- As recently as Tuesday evening, GOP Sen. Marsha Blackburn explained to Fox Business what she sees as the need for kids’ privacy legislation that’s getting a bipartisan markuptoday, but not really by slamming Zuck-land by name.
- Instead, she said the bills were needed because of “dangerous platforms like TikTok” that will “try to blackmail today’s children when they’re adults.”
- It’s not just Republicans who want to probe TikTok, by the way — and Joe Rogan’s slamming TikTok right now too, if you were wondering where the popular narrative was going.
Recently FCC Commissioner Brendan Carr called on Apple and Google to remove TikTok from the app store, citing national security concerns.
Thus far no compulsory or legal action is being taken; the FCC commissioner is making a direct appeal to CEOs Tim Cook and Sundar Pichai to remove TikTok from their app stores voluntarily.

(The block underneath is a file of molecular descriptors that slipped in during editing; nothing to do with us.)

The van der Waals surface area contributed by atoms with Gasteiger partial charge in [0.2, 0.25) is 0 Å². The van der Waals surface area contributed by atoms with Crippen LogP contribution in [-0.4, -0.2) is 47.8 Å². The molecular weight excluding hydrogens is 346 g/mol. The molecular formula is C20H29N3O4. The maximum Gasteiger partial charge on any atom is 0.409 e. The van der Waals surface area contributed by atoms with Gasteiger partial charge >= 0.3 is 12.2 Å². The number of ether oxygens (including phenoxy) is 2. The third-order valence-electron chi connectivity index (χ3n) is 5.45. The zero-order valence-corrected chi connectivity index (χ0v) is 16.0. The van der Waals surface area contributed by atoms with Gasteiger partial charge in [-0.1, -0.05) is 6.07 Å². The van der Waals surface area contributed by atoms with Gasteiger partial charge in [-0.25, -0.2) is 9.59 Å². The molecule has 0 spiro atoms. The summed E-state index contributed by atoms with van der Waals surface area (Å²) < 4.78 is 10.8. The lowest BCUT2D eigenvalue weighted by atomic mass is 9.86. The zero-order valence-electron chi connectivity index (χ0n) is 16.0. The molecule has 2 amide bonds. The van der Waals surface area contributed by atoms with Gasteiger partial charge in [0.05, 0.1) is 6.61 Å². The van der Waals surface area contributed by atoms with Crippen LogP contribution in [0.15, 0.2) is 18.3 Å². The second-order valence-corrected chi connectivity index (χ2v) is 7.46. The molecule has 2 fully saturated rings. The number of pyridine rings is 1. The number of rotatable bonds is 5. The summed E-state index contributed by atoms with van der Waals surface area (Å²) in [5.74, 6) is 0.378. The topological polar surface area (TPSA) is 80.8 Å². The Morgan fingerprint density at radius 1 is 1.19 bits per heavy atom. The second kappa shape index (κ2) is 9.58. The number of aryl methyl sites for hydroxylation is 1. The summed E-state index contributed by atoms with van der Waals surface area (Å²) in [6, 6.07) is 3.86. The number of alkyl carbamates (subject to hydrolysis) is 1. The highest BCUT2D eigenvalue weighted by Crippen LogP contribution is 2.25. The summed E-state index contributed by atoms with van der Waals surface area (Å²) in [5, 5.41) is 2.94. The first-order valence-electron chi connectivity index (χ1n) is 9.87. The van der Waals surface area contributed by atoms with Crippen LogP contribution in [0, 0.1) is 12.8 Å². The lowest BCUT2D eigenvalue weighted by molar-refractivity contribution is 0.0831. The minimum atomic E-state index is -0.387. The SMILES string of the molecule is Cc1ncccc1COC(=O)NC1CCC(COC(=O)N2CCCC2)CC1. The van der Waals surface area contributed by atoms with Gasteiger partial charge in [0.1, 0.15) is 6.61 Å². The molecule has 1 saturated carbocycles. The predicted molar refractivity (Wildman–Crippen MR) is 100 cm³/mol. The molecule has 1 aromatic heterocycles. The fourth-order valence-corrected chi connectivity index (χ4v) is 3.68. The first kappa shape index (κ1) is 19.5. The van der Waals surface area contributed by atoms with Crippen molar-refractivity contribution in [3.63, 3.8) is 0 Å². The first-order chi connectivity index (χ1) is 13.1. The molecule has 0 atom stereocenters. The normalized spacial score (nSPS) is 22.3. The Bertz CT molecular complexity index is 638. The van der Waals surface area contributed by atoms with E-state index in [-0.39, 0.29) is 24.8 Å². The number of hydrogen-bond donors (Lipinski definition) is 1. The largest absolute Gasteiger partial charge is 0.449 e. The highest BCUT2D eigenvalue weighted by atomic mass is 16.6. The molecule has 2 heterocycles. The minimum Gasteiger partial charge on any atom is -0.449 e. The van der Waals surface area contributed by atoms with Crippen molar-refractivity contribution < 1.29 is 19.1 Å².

As readers will know, TikTok is the creation of Chinese investors ByteDance, based in Shanghai. It is super successful. Many believe it has eclipsed Instagram and Youtube and is unassailable as the most used app in the Apple and Google App Stores. There is reasonable grounds to believe that US-based social media companies have a strong commercial self-interest in sullying TikTok’s reputation.
And those efforts, while they may fail, are driven by widespread fear and suspicion of China and a belief that there is no difference between a commercial entity and the Chinese government.
Recent stories here have focused on former Chinese state employees now working at TikTok as evidence of this. The simple explanation – that working at TikTok is better than working at the “Workers Daily” seems to have been discarded in favor of a conspiracy that TikTok is really a government spying machine.
Interestingly, as a Brit, it occurred to me that former BBC employees joining Facebook are, rightly, not considered to be British agents but simply making career choices.
So at the bottom of all this, there are fallacies. The Chinese Government does not own and operate TikTok any more than the US Government owns and operates FaceBook. Both companies have to comply with local law – that much is true. But both do so in order to make money, not to spy.
TikTok’s success is admirable. As is China’s economic rise to soon be the world’s largest and fastest-growing behemoth.